No reporters or ambulances were allowed into the village during the raid, causing at least one person to bleed to death. "We know that there are people inside needing our help," said Yunis al-Khatib, president of the Palestinian Red Crescent Society, who was in an ambulance that was turned back. "What is happening there is a massacre."

In all, Israeli forces killed 10 people during Operation Dull Blade. "This incursion and the killings which have taken place are completely against international law and agreements," said UN mediator Terje Roed-Larsen.

But U.S. lawmakers didn't seem to care. Just days after the Beit Rima massacre, the U.S. Senate voted to give Israel $2.8 billion in foreign aid, making it once again the biggest recipient of U.S. aid.

This wasn't a surprise. The U.S. may find Israel's brutality embarrassing at this moment, but its commitment to Israel isn't a question. And this "special relationship" between the U.S. and Israel has the potential to spark rebellions around the Middle East.

That's because Arabs across the region sympathize with the Palestinian struggle to regain land taken by Israel in 1948. More than 700,000 Palestinians were driven from their homes that year as Israeli forces seized by force chunks of land not already handed to them by the UN.

Ever since, Israel has used its military might--courtesy of the U.S. government--to repress all resistance.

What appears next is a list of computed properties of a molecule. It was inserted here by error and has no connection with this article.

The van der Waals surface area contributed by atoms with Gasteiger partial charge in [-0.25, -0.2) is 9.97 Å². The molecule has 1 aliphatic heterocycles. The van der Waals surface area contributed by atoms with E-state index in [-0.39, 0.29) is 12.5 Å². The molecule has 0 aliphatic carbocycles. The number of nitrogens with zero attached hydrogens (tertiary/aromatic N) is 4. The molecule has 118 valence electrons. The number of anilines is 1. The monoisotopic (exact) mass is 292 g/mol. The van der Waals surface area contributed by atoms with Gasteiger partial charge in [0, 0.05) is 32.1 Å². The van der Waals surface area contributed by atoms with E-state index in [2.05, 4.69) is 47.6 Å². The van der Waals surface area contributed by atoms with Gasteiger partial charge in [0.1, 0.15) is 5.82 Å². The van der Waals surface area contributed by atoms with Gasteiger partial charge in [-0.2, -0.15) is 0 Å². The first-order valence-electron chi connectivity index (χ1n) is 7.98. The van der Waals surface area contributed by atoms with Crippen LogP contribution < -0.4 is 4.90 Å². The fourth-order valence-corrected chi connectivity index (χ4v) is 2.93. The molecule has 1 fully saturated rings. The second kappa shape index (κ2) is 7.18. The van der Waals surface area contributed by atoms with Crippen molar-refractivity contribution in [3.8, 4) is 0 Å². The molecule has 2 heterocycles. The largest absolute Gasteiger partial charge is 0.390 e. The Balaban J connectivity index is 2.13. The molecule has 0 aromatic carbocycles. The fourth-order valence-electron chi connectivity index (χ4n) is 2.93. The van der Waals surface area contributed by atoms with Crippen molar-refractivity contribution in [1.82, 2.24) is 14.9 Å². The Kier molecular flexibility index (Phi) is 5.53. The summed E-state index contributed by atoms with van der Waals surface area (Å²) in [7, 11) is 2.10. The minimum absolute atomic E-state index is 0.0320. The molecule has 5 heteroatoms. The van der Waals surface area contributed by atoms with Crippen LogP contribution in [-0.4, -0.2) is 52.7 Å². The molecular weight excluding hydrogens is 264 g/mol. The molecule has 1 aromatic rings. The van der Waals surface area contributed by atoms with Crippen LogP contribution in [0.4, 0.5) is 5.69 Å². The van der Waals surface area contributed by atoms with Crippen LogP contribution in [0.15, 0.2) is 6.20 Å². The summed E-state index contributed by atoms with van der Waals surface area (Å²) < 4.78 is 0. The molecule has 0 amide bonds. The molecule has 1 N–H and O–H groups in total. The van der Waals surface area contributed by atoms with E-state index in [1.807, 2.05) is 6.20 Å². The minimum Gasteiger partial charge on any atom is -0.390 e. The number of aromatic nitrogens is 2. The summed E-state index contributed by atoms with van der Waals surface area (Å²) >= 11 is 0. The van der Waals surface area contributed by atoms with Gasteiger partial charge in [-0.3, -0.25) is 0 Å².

In the early 1990s, Israel decided it would be easier to rule over Palestinians by making a deal. Under the Oslo "peace" accords, parts of the Occupied Territories of Gaza and the West Bank were handed over to the PA to administer. But Israel kept overall control. The PA had little more power than Native Americans have on reservations.

PA leader Yasser Arafat, once widely popular as the best-known leader of the Palestinian struggle, is now despised, with his support draining away to Islamist groups such as Hamas that have proved willing to continue fighting Israel rather than compromise.

Palestinians' bitterness exploded in September 2000 into a new Intifada, or uprising. And in Lebanon's refugee camps, where some 300,000 Palestinians face appalling conditions, frustration is at a boiling point. "I'm ready to go anywhere, even hell, just to get out of Lebanon," said Khalil Anani, who lives with his wife and four children in one room over an alley.

But Israeli politicians have never seemed more prepared to abandon Oslo and destroy the PA. Israeli Prime Minister Ariel Sharon was elected because he promised to "settle" the Palestinian question--ominous words from a war criminal who's best known for overseeing the massacre of more than 2,000 civilians at the end of Israel's 1982 invasion of Lebanon.

But Israel can't simply step up the repression and violence without sparking even more resistance--resistance that could spill across the rest of the Arab world.

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Tough times to be a royal in Saudi Arabia

TIMES ARE tough for Saudi Arabia's ruling royal family. The Saudi royals are bitterly hated by much of their own population for their corruption and lavish lifestyles--and are themselves divided into numerous feuding factions.

Now to make matters worse, they're facing criticisms from their closest ally--the U.S. government, which has helped to keep them in power for decades.

Saudi Arabia was established in 1932 after a long military campaign to unify the Arabian peninsula. The U.S. government was involved from the beginning.

"There have been and still are two pillars of the relationship: oil and security," a senior U.S. official told the New York Times recently. "Oil runs the world, and the Saudis are the linchpin of oil production."